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Welcoming a new person into your daily life can cause anyone to feel apprehensive. For seniors beginning home care, it’s understandable that they may feel resistant to having someone they don’t know care for them all of a sudden. The help may be perceived as an invasion of privacy, a loss of independence, or a waste of money. Yet, in-home assistance is often critical in offering caregivers a break and time to relax and rejuvenate.

There are ways to make this transition easier. With the right approach, you may be able to encourage your loved one to receive caregiving services. Here are some tips for making your loved one feel more comfortable with in-home help.

How to help:

  • Listen to your loved one’s fears and reasons for not wanting in-home care. Express your understanding of those feelings. If possible, get your loved one involved in choosing the aide. They may feel more invested and comfortable with the decision. Show your loved one that you really care about why they are resisting. Hearing them with compassion (rather than pushing an agenda) builds trust. Many parents do not like being told what to do. Instead, ask how they would recommend solving the problem. Ask about their priorities and give them choices. 
  • Reframe the benefits: Many seniors see home care as “giving up,” but good aides offer vibrant social engagement, promote independence, peace of mind, and help seniors find more time to enjoy life. Remind your loved one of these benefits and how they could improve their quality of life.
  • Share your feelings: Parents love their kids and don’t want to be a burden. Share how it might be affecting you in a way they can empathize with without blaming them. For example, you could say, “We want more quality time with you.”
  • Start gradually: Discuss options ahead of time and make sure you’re on the same page. This will help minimize tension and disagreements. Once an aide is chosen, begin by having them come only a couple of hours each week if possible, then add hours as your loved one builds a relationship with the caregiver. If you feel comfortable with the attendant running errands or preparing meals that can be brought to the house, you can start with those services, which can be done outside the home.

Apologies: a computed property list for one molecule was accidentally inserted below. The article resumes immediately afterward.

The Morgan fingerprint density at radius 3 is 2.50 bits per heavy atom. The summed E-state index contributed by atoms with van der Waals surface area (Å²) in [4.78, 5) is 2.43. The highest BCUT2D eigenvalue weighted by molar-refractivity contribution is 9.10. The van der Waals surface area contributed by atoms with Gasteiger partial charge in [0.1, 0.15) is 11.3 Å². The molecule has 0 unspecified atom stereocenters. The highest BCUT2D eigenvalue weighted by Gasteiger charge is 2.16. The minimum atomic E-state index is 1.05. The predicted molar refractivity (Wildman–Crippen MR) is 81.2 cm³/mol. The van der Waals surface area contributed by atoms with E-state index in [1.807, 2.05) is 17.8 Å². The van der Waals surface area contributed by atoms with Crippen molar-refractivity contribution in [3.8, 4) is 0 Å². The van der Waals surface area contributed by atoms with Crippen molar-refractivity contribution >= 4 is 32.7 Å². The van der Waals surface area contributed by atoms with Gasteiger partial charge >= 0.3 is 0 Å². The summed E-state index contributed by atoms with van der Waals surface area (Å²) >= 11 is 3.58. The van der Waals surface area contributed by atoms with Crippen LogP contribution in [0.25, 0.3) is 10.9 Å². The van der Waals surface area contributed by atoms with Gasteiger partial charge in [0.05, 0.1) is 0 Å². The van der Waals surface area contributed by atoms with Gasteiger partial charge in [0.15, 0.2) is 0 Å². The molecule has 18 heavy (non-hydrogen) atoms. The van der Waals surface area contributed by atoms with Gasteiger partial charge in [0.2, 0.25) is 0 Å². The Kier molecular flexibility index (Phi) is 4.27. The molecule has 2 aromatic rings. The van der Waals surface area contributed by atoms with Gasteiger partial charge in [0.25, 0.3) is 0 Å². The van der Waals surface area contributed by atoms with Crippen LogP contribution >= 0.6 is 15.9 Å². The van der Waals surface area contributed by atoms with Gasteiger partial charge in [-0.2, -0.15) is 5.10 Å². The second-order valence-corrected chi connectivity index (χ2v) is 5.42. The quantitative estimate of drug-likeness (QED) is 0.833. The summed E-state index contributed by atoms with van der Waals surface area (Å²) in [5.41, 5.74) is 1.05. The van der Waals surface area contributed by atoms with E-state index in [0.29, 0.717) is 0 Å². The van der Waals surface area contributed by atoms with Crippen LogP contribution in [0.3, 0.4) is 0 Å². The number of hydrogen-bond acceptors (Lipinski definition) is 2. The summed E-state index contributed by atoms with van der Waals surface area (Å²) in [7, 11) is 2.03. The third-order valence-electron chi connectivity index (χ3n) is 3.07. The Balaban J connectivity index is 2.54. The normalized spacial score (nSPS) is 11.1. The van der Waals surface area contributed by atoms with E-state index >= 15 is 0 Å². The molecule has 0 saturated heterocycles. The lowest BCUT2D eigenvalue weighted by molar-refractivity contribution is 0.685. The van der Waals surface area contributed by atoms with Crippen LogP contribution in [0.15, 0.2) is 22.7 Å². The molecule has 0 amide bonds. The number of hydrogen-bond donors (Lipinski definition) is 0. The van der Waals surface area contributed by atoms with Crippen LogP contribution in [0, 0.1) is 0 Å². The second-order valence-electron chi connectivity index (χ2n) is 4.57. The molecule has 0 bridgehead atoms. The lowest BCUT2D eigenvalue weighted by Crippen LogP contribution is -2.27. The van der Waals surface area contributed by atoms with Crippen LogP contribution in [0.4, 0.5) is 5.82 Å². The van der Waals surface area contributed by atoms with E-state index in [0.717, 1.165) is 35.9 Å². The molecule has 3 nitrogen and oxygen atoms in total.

Some things you can say:


Oftentimes, it’s what we say that does a majority of the convincing. Our loved ones just want to feel understood and as though their voice is heard during such transitional decision-making in their lives. If your loved one is refusing homecare, try leading with these phrases or something similar: 

“This is for me. I know you don’t need help:” Expressing the need as yours, rather than your loved one’s, helps maintain their sense of dignity and independence. You can also add that having someone stay at home allows you not to worry while you are gone. Make it clear that you will be coming back.

“This is prescribed by the doctor:” Doctors are often seen as authority figures and your loved one may be more willing to accept help if she feels that she is required to do so.

“This is a free service:” This strategy may work if other family members are paying for the home care or if it is, in fact, provided without charge. Your loved one may be more open to using the service since she they won’t feel like them or anyone they love is spending money for it.

“This is only temporary:” This strategy depends on the condition of your loved one’s memory. By presenting the situation as short-term, you will give some time for your loved one to form a relationship or become comfortable with home care as part of their daily routine.

In the end:

Providing your loved ones who are apprehensive towards homecare with gentle reassurance will lessen their fears about loss of independence or whatever fears they may be  having. A calm situation can prevent them from feeling guilty, frustrated, helpless, and angry. Understanding that elderly refusing care is common is also important for making progress with your loved one. You don’t have to directly tell them they are disabled. Instead, show them that despite their circumstances, they are still whole and important. In this stage, empathy and validation are what they truly need.

Family of older loved ones should always be open and prepared for possibilities of future health problems. If you’re currently looking for home care options for your loved one, you can prepare through early conversations about how a member sees himself in the future. If you’re dealing with a loved one refusing home care, and curious about ways to express the benefits, visit our website for more information or give us a call. Renaissance is always willing to help to ease any concerns and explain the process in full detail.

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